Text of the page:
Torque Balance
According to Equations (3.185) and (3.186),

(7.25) 
In other words, the shift in the EcrossB frequency at the rational surface,
, that develops in response to the electromagnetic
torque exerted at the surface by the errorfield (see Section 3.13), is mirrored by an equal shift in the ion fluid rotation frequency (as well as in the electron fluid rotation frequency). This is the
essence of the noslip constraint, (3.185), which follows from Equations (2.321) and (2.322)
because the torque modifies the EcrossB velocity at the rational surface, but does not affect the diamagnetic velocities.
Equations (3.190) and (3.191) yield
where we have set (because the errorfield is static). Here,
,
, and
.
Furthermore, the dimensionless neoclassical viscosity parameter
is
defined in Equation (2.204),
is the ion poloidal flowdamping timescale, the fraction of trapped particles [see Equation (2.202)], the ionion collision time [see Equation (2.21)], the safetyfactor profile (see Section 3.2), and
the magnetic shear at the
rational surface [see Equation (5.28)]. Moreover, denotes a Bessel function, whereas
and denote the th zeros of the and Bessel functions, respectively.
Figure: 7.3
Torque balance curve in a lowfield tokamak fusion reactor with
. The intersection of the curve with the horizontal line of height 2.0 shows the possible steadystate values of when
. There are three solutions. Two (indicated by the circle markers) are dynamically stable, and one (indicated by the cross marker) is dynamically unstable.

Let

(7.32) 
where
is the EcrossB frequency at the rational surface in the absence of the errorfield.
It is helpful to define
.
Equations (7.25)–(7.27) can be combined to give

(7.33) 
where .
Here, use has been made of the results [7]
Equations (7.9), (7.10), and (7.33) yield the torque balance equation [4,6]

(7.36) 
where
The lefthand side of Equation (7.36) represents an electromagnetic braking torque that develops at the rational
surface, and acts to halt the local electron fluid rotation. On the other hand, the righthand side of the equation
represents a viscous restoring torque that opposes any changes in the electron fluid rotation at the rational surface.
Equation (7.36) can be rearranged to give

(7.41) 
where

(7.42) 
Figure: 7.4
Torque balance curve in a highfield tokamak fusion reactor with
. The intersection of the curve with the horizontal line of height shows the possible steadystate values of when
. The circle and
cross markers indicate the highslip and lowslip solutions, respectively.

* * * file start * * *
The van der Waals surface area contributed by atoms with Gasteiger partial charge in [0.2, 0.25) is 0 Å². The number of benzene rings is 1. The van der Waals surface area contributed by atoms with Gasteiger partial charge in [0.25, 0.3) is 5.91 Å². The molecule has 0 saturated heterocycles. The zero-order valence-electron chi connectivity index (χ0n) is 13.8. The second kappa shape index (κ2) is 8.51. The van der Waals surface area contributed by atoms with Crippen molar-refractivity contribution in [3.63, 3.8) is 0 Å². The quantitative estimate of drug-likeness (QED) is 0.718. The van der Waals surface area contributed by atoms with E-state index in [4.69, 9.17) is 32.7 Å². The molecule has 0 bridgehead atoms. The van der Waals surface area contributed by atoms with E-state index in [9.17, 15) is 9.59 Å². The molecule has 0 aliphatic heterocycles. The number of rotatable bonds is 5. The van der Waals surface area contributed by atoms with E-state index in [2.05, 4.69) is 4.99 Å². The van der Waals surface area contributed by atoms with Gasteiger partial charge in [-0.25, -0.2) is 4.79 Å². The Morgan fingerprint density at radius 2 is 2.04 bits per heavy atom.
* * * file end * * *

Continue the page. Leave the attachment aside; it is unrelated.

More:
Figure 7.3 shows the torque balance function, , calculated for a lowfield tokamak fusion reactor with
.
The parameters used in the calculation are ,
, ,
, and
, as well as
, , and
. (See Tables 5.1 and 6.1.) Note that
and
are specified in Equations (7.16) and
(7.17), respectively. The parameter takes the value
. As indicated in the figure,
when
there are three possible values of the normalized EcrossB frequency at the rational
surface, , that satisfy Equation (7.41). However, as is
easily demonstrated, the
middle solution is dynamically unstable [4]. We thus conclude that there are two dynamically stable
branches of solutions to the torque balance equation, (7.36). On the highslip branch (i.e., the rightmost solution in the figure), the electron
fluid at the rational surface rotates with respect to the errorfield, generating a shielding current that suppresses
driven magnetic reconnection. On the lowslip branch (i.e., the leftmost solution in the figure), the
electron fluid rotation at the rational surface is arrested, there is no shielding current, and driven magnetic
reconnection proceeds unhindered.
Figure 7.4 shows the torque balance function, , calculated for a highfield tokamak fusion reactor with
.
The parameters used in the calculation are
, and
, as well as
, , and
. (See Tables 5.1 and 6.1.) Note that
and
are specified in Equations (7.22) and
(7.23), respectively. The parameter takes the value
.
As indicated in the figure, when
attains the critical value , the highslip and the dynamically
unstable solutions of the torque balance equation merge together and annihilate one another. For
,
only the lowslip solution branch exists. Thus, if the system is initially on the highslip solution branch, and the
errorfield amplitude is raised such that
exceeds the critical value 3.271, then there is a bifurcation
from the highslip to the lowslip solution branch. This bifurcation is associated with the sudden arrest of the
electron fluid rotation at the rational surface, the collapse of the shielding current, and the onset of driven magnetic
reconnection [4,6]. Of course, the bifurcation corresponds to the errorfield penetration phenomenon discussed in
Section 7.1.
Figure 7.5:
Analytically determined errorfield penetration threshold in a lowfield tokamak fusion reactor. The topleft panel shows the critical radial field needed to trigger penetration as a function of the unperturbed electron fluid rotation frequency. The bottomleft
panel shows
electron fluid rotation frequency before (solid curve) and after (dashed curve) penetration. The topright panel
shows the
shielding factors before (solid curve) and after (dashed curve) penetration. The bottomright panel shows the
reduced width of the driven locked island chain before (solid curve) and after (dashed curve) penetration.